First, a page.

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Union Busting in the Tri-State; The Oklahoma, Kansas, and Missouri Metal Workers' Strike of ...

Union Busting in the Tri-State; The Oklahoma, Kansas, and Missouri Metal Workers' Strike of 1935

George G. Suggs, Jr.

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ISBN 10: 0806120126 / ISBN 13: 9780806120126
Published by University of Oklahoma Press, Norman, OK, 1986
New Condition: New Hardcover
From Books by White (Winfield, KS, U.S.A.)

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University of Oklahoma Press, Norman, OK. 1986. Hardcover. First Edition in original shrink wrap covering. Book is tight, square, and unmarked. Book Condition: New. DJ: New. Red boards and spine with bright black lettering on spine. 282 pp. The National Industry Recovery Act (1933) and National Labor Relations Act (1935) substantially improved the lot of most American workers by assuring their federally-mandated right to organize and engage in collective bargaining. Union Busting reveals a worker community-the Tri-State District (Southwest Missouri centering on Joplin, Southeast Kansas centering on Galena/Baxter Springs, and Northeast Oklahoma centering on Picher/ Commerce/Miami}-that was denied the benefits of that reform legislation. The Tri-State District had a history of intense, sustained anti-unionism understandably supported by mine owners, but, ironically, also supported by workers. When professional labor organizers entered the T ri-State District under the aegis of the New Deal labor legislation, mine owners were confused and uncertain. Worker plight was exacerbated by the suffocating effect of the Great Depression and drastically reduced employment opportunities in the district. Union Busting poignantly presents the strife that followed. Operators countered by forming a "company union," the Tri-State Metal Mine and Smelter Workers Union. They served as union officers, formed their worker-members into "pick-handle brigades," and mounted a successful back-to-work movement. The resultant violence led the governors of Kansas and Oklahoma to break the strike by ordering national guard companies to protect returning workers.This saga of labor-management strife is cast in readable prose and comprises a useful account of successful thwarting of the federal will in an isolated segment of the nation's industrial establishment. A clean new copy. Bookseller Inventory # 003456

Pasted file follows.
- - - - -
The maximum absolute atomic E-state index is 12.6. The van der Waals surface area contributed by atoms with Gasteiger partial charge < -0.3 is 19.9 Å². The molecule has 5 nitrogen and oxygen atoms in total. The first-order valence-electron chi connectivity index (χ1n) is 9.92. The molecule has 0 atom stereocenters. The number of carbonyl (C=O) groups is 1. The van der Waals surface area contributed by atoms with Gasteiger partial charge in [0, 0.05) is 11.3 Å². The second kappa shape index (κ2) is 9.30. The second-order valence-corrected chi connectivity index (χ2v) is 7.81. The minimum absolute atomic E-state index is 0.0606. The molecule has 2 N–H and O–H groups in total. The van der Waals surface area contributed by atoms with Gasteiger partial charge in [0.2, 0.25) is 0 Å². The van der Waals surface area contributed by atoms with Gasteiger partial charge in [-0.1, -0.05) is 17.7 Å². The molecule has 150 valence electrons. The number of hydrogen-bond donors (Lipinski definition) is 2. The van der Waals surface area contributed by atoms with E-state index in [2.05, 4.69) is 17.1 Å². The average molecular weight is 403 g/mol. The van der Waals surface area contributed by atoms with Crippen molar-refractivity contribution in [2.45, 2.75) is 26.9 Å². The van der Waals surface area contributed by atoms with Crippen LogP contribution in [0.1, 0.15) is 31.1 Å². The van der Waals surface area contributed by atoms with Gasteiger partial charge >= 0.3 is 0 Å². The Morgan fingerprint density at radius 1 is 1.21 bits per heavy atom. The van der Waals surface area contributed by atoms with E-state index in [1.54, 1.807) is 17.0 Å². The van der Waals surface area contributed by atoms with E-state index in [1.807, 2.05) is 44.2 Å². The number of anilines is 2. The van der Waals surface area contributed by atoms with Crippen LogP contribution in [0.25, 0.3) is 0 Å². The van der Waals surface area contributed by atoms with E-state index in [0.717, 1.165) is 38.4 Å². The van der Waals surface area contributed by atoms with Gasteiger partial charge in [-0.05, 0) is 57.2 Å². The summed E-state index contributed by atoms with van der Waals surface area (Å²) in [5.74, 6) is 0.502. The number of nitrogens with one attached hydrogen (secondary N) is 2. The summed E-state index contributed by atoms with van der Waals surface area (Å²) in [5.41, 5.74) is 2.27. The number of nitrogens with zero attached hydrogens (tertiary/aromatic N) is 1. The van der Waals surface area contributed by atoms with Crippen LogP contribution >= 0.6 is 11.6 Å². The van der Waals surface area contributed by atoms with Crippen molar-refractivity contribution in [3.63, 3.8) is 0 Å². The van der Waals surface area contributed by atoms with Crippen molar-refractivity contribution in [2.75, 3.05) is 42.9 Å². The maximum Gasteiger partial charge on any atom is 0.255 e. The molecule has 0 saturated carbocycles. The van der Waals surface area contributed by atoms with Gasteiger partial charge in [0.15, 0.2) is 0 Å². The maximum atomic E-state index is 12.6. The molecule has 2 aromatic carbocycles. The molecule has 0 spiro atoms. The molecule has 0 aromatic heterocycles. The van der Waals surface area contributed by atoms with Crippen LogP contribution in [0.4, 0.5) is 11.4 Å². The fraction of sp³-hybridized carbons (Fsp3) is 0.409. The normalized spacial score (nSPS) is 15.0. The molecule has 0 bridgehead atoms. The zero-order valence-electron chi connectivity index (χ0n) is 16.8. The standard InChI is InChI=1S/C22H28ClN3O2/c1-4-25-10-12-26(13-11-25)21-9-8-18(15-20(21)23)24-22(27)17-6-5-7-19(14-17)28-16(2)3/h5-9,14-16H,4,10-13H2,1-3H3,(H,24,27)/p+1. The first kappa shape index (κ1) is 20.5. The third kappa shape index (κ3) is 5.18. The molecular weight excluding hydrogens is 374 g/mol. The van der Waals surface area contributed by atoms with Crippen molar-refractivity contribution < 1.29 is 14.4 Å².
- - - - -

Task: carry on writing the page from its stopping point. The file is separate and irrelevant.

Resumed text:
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Bibliographic Details

Title: Union Busting in the Tri-State; The Oklahoma...

Publisher: University of Oklahoma Press, Norman, OK

Publication Date: 1986

Binding: Hardcover

Book Condition:New

Dust Jacket Condition: New

Edition: 1st Edition

About this title


Throughout the 1920s and 30s, the Tri-State Mining District of Oklahoma, Kansas, and Missouri was the world's leading producer of lead and zinc concentrates. Traditionally, the Tri-State had been a nonunion district, but in the early 1930s the International Union of Mine, Mill, and Smelter Workers organized seven locals there. Unable to gain recognition from the mining and milling companies as the exclusive bargaining agent for the district workers, union officials called a strike in May 1935, a strike that completely shut down operations and left thousands of men unemployed in the midst of the Great Depression. In this book Suggs examines the Tri-State metal workers' strike as a microcosm of the many currents of change affecting labor in the watershed years of the thirties. The walkout of the metal workers failed to generate a great deal of national interest, although their strike was as tempestuous as the more publicized walkouts elsewhere. Like the others, it provoked mass demonstrations, a back-to-work movement, military intervention by the national guards of two states, the emergence of a strongly supported company union, subtle and overt intimidation of the striking workers, destruction of property, a bloody shoot-out and brawls, charges of communist leadership, and federal intervention under the prolabor laws of the new Deal. The strike involved thousands of workers and dramatic episodes of violence, but it was largely ignored by the news media because of the physical remoteness of the district and the labor unrest then occurring in more populous industrial centers. Based on extensive research in the records of the National Labor Relations Board, state historical societies, selected manuscript collections, state and federal documents, newspapers, interviews, correspondence, and secondary sources, the author has written a book important for what it tells about labor and management nationwide during the 30s and 40s.

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